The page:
We humans love to be in control, do we not? Think about the small child on grandpa’s lap steering a truck through a field. Oh the excitement to turn that wheel and have a whole vehicle respond! We are control junkies!
But what do we really have control over? We have all seen controlling people. We have all seen controlling relationships. And unless we are blind, what we see in those is not good.
The truth is, control over situations…and more importantly…people...is a complete illusion.
Situations happen. Good ones. Bad ones. Indifferent ones. They just are. We can yell and scream and shake our fist at the sky, but situations still unfold in ways that we have no ability to change, manipulate, or influence. Don’t know what I mean? Talk to a military wife who has packed up her household goods in Hawaii and shipped them off to Virginia, only to be told her husband is being stationed in Rhode Island. It’s me. I’m that wife.
Car accidents happen. People get sick. Water heaters break. Pets die. Friends move away. Churches forget how to be the church. The list is endless. And the truth is, there is not one thing you can do to prevent it.
People are even more complicated. People can give you the illusion of control because they choose to comply. They comply for many reasons. Maybe it’s because they love you. Maybe it’s because they hate conflict. Maybe it’s because they are not their own center of support. There are as many different possible reasons as there are people on earth. But the truth is, at any time those folks can stand up and say “no more” and the season of control is over.
Just think of a three year old. Folks like to talk about terrible twos, but I love those sweet little twos that smile and want to please you. It’s the three year old that has learned to stomp his foot and snarl “no” that is the challenge. It’s in that space that they step into their power to not be controlled. You can put them in their crib for a nap, but you cannot make them sleep. You can put food on their plate, but you cannot force feed them. You can sit them on a toilet, but you can’t make them…..well, you get the point. People are only controlled as long as they allow themselves to be controlled.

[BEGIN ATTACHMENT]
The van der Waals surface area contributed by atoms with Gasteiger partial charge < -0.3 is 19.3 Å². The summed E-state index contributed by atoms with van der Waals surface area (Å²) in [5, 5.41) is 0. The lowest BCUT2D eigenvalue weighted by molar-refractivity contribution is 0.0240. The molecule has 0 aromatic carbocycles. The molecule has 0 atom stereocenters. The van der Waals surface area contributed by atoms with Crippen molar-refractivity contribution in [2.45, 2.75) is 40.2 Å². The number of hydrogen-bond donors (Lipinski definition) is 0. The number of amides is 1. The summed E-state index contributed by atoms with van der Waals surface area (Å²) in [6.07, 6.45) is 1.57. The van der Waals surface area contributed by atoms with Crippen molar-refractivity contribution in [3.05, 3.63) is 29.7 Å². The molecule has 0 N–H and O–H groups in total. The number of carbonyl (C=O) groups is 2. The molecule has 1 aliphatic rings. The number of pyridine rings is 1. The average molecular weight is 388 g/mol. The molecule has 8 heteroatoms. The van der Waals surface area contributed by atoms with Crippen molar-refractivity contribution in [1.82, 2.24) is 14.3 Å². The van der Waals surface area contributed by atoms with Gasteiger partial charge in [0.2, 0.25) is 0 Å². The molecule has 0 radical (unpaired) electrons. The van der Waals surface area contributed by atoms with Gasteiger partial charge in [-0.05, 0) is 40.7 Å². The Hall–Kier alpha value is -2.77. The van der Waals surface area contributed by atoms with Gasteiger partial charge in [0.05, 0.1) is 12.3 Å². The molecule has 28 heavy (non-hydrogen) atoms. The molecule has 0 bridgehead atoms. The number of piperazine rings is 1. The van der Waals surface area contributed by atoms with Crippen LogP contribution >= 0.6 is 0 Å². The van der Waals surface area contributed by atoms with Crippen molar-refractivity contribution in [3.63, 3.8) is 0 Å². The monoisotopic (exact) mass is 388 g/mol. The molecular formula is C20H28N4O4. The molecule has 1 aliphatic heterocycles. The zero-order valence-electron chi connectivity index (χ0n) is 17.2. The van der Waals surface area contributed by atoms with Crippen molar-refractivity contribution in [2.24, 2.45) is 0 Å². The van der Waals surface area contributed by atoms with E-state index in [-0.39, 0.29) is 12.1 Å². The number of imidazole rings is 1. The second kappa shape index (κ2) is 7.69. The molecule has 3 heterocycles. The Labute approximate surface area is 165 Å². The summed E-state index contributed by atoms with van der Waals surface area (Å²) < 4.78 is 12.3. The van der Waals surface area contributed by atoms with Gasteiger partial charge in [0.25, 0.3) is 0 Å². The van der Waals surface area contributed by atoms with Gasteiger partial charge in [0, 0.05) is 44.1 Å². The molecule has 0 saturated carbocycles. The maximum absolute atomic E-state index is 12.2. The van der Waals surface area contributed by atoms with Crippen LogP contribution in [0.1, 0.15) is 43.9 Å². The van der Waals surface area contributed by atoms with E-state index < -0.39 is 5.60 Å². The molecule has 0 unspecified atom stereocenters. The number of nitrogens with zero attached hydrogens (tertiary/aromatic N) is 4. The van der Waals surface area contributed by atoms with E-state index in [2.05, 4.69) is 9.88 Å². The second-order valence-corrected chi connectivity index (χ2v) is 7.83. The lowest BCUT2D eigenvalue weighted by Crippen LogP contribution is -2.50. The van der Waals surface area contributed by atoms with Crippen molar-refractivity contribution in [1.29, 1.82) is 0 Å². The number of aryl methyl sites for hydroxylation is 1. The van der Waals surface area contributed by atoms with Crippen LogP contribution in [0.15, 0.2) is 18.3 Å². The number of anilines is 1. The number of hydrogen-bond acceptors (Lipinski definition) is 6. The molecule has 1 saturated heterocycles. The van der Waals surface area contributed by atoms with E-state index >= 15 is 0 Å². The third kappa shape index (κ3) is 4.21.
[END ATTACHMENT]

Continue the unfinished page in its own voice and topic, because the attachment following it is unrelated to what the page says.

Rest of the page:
As I see it, there are only five things you really have control over.
- Your faith. No matter what is happening around you, you can choose to keep your faith. You can rest secure in the knowledge that all things will work out for your good. No, not your comfort, but for your good. I believe that all situations have the ability (and maybe the purpose) of teaching us a lesson. Therefore, my focus in any situation, is to find the lesson. Maybe it’s a coping mechanism so that I have something to “do” when things are hard, but it works.
- Your reactions. Challenging situations come and go. They are as sure as the sun rising and the Pope being Catholic. The sooner you grasp that concept, the better your life will be. You choose how you respond to anything. I cannot tell you how often I say this to my kids. Recently, while subbing in third grade, I stopped and had a lesson on this with 14 kids who definitely had not mastered it. No matter what happens to you, your power is in your response. Calm, rational responses will diffuse most situations.
- Outside influences. While I know I just said you cannot control challenging situations, you can be wisely aware of the source. If you find that volunteering in the church kitchen always yields a challenging situation, you can remove yourself from that volunteer position. Now, I recommend finding another one where nosey Nancy is not hanging out, but you do not have to continually expose yourself to problematic people.
- Inside influences. A tougher one to grasp, I think, is the influence you have on yourself. If you are like most people, your inner dialog is filled with things you would not utter to your mortal enemy. There are words you say to yourself that you wouldn’t utter in polite company. If you are to be a healthy individual, you simply must change this narrative. Most people have an 80% negative self-talk. We need to get that flipped to 80% healthy.
- Commitments. Often times I see people stressed out and strung out because they have overcommitted. I hate cliches, but the idea that you cannot pour from an empty cup is absolutely true. I was the very definition of this statement. Maybe that’s why I didn’t like it. Either way, I’ve figured out how to say “no” to good things when I know that they will leave me with not enough left for myself and my family. Too many good things is a bad thing.
So there you have it. Five things you have control over. You’ll notice they really all have a root of “YOU” in them. At the end of the day, you are the only thing that you have any control over, and that’s a good thing.